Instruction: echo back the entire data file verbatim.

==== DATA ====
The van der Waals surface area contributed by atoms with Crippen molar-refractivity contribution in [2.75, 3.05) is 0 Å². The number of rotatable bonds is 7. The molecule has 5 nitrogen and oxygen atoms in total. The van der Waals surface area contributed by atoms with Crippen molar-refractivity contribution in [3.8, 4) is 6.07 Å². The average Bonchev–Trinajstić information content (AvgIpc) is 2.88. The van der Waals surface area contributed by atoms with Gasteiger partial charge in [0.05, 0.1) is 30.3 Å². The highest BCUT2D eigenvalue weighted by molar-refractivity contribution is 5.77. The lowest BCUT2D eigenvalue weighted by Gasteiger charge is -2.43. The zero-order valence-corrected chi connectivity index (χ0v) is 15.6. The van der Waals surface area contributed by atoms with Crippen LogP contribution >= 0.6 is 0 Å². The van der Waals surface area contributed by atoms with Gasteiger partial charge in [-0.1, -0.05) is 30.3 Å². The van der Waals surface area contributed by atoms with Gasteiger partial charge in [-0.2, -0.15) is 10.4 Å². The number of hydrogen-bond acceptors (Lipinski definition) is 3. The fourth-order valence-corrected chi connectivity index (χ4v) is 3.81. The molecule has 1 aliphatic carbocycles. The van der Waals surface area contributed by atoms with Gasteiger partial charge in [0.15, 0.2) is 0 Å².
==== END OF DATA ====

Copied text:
The van der Waals surface area contributed by atoms with Crippen molar-refractivity contribution in [2.75, 3.05) is 0 Å². The number of rotatable bonds is 7. The molecule has 5 nitrogen and oxygen atoms in total. The van der Waals surface area contributed by atoms with Crippen molar-refractivity contribution in [3.8, 4) is 6.07 Å². The average Bonchev–Trinajstić information content (AvgIpc) is 2.88. The van der Waals surface area contributed by atoms with Gasteiger partial charge in [0.05, 0.1) is 30.3 Å². The highest BCUT2D eigenvalue weighted by molar-refractivity contribution is 5.77. The lowest BCUT2D eigenvalue weighted by Gasteiger charge is -2.43. The zero-order valence-corrected chi connectivity index (χ0v) is 15.6. The van der Waals surface area contributed by atoms with Crippen LogP contribution >= 0.6 is 0 Å². The van der Waals surface area contributed by atoms with Gasteiger partial charge in [-0.1, -0.05) is 30.3 Å². The van der Waals surface area contributed by atoms with Gasteiger partial charge in [-0.2, -0.15) is 10.4 Å². The number of hydrogen-bond acceptors (Lipinski definition) is 3. The fourth-order valence-corrected chi connectivity index (χ4v) is 3.81. The molecule has 1 aliphatic carbocycles. The van der Waals surface area contributed by atoms with Gasteiger partial charge in [0.15, 0.2) is 0 Å².